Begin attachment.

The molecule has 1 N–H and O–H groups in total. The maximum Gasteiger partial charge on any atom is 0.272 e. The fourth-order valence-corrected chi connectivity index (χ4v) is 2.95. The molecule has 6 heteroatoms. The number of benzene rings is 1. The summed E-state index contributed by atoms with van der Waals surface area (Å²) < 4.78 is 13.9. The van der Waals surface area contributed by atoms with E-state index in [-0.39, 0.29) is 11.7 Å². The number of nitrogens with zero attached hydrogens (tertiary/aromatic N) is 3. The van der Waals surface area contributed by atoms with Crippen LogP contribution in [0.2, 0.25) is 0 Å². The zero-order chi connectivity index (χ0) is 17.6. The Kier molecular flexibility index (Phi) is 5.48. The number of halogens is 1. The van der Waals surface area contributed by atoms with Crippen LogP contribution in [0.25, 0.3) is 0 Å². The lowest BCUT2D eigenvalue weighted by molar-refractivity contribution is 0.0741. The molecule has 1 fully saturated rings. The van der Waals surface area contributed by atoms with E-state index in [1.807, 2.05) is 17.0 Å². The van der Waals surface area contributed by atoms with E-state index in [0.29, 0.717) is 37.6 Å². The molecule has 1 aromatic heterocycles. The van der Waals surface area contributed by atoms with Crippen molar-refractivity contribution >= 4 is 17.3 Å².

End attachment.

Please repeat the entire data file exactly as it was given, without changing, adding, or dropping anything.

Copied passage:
The molecule has 1 N–H and O–H groups in total. The maximum Gasteiger partial charge on any atom is 0.272 e. The fourth-order valence-corrected chi connectivity index (χ4v) is 2.95. The molecule has 6 heteroatoms. The number of benzene rings is 1. The summed E-state index contributed by atoms with van der Waals surface area (Å²) < 4.78 is 13.9. The van der Waals surface area contributed by atoms with E-state index in [-0.39, 0.29) is 11.7 Å². The number of nitrogens with zero attached hydrogens (tertiary/aromatic N) is 3. The van der Waals surface area contributed by atoms with Crippen LogP contribution in [0.2, 0.25) is 0 Å². The zero-order chi connectivity index (χ0) is 17.6. The Kier molecular flexibility index (Phi) is 5.48. The number of halogens is 1. The van der Waals surface area contributed by atoms with Crippen LogP contribution in [0.25, 0.3) is 0 Å². The lowest BCUT2D eigenvalue weighted by molar-refractivity contribution is 0.0741. The molecule has 1 fully saturated rings. The van der Waals surface area contributed by atoms with E-state index in [1.807, 2.05) is 17.0 Å². The van der Waals surface area contributed by atoms with E-state index in [0.29, 0.717) is 37.6 Å². The molecule has 1 aromatic heterocycles. The van der Waals surface area contributed by atoms with Crippen molar-refractivity contribution >= 4 is 17.3 Å².